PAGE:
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OpenGL Newbe question about perspective.

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Hi there, So, i'm using OpenGL ES 1.1 (iPhone). My game is 2d so there was no problem untill i need to add some 3d stuff. I need to draw a wall going far away from viewer, it's simple rectangle rotated in 3d. But... Since, my game was 2D before day X, i've initializing my view like this: glViewport(0,0,width, height); glMatrixMode(GL_PROJECTION); glLoadIdentity(); glOrtho(0,width, height,0, -1.0f, 1.0f); glRotate(90.0f, 0,0,1.0f); // since i'm using landscape view in iPhone glTranslate(0.0f, -width, 0.0f); glMatrixMode(GL_MODELVIEW); ... So, when i'm drawing textures (sprites), i've just call my draw function with screen coordinates, like this: draw(10,10,100,100); This all works perfect, but day X is here. I need to draw couple of rectangles in 3D, and i'm stuck. I know, that my question is too newbe, but how do i setup my view do enable 3d drawing mode? Just adding z coordinate to my rectangle failed. The rectangle is still in 2D. In my situation: float verts[12] = { 0,0,0, 100,0,5, 0,100,0 100,100,5 }; glVertexPointer(3,GL_FLOAT,0,&verts); so, adding this 5 to z coordinate doesn'd give me any perspective view. If it not so hard for you, please help. N.b. the DepthBuffer is set, and glEnable(GL_DEPTH_TEST); is set too. Thanks!

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The perspective does not happen on a single axis, since you are manually calculating your perspective (you shouldn't be after this post) You would need to scale all the axes to a vanishing point. Where the object is infinitely small, in all direction, based on the depth.

This is all kind of complex. Luckily some genius figured out the projection matrix. Which allows you to project geometry into a perspective view space. You should try it out.

What you need is a gluPerspective() alternate. They are VERY simple. You should be able to find one easily. Use this as your GL_PROJECTION_MATRIX rather than the one generated by calling glOrtho(). It will handle the vanishing.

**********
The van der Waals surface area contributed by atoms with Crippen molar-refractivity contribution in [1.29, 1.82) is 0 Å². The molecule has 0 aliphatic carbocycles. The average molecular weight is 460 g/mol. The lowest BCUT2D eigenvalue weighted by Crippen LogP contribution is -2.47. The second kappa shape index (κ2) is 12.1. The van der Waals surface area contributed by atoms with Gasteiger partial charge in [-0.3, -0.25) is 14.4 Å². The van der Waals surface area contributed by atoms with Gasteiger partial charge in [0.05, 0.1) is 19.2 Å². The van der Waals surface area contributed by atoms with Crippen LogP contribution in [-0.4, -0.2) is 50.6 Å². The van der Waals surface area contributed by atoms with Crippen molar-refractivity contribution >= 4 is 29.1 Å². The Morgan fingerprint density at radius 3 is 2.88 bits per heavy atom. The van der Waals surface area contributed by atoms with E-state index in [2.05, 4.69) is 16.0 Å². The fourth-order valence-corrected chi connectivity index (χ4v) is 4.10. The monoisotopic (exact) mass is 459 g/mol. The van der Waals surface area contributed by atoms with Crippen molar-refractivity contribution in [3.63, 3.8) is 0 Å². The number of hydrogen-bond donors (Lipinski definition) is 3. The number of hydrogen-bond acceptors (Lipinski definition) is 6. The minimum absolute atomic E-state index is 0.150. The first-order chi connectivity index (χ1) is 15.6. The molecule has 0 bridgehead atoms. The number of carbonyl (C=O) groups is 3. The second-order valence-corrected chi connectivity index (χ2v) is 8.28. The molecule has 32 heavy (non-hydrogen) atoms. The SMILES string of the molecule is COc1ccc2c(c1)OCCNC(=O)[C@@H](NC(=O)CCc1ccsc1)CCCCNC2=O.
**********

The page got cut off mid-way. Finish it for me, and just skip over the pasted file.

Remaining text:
Two notes:

1.) as mentioned later in this thread, it is entirely possible to do the perspective calculation yourself, you're just doing it wrong. You need to scale x and y, based on z, not z itself. You'd adjust only the z if you were doing a perspective projection.

2.) it is perfectly possible and VERY common to use both an orthogonal and perspective projection in the same code / graphics frame. It's one of the very first organizational topics of rendering, how to store and utilize all the different view and projection matrices.

For my renderers i bind a view and projection matrix together in a "camera" struct. Then there are viewports, a viewport has a reference to some camera and also a list of stuff to draw.. oh wait am i not supposed to give away all the answer.. scenes ah.. hierarchy.. chew..

[Edited by - bzroom on May 20, 2009 6:22:28 AM]

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The reason it seems to be 2d is glOrtho. This is a parallel projection orthogonal to the projection plane. In general parallel projections do not scale objects with respect to their distance from the view which you might refer to as "3d effect". If you want to take depth into account for your projection then do not use glOrtho but use a so called perspective projection.

Google for gluPerspective, for example, or glFrustum to learn how to setup a perspective projection instead.

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IMHO you have two options:
1. Set the projection matrix to perspective for the 3d stuff.
2. Do the z-divide by yourself, i.e. you might calculate the depth w in range ]0,1] (0 is excluded) and divide your x and y coordinates by w. I'd prefer no. 1 though.

Edit: ninja'd [grin]

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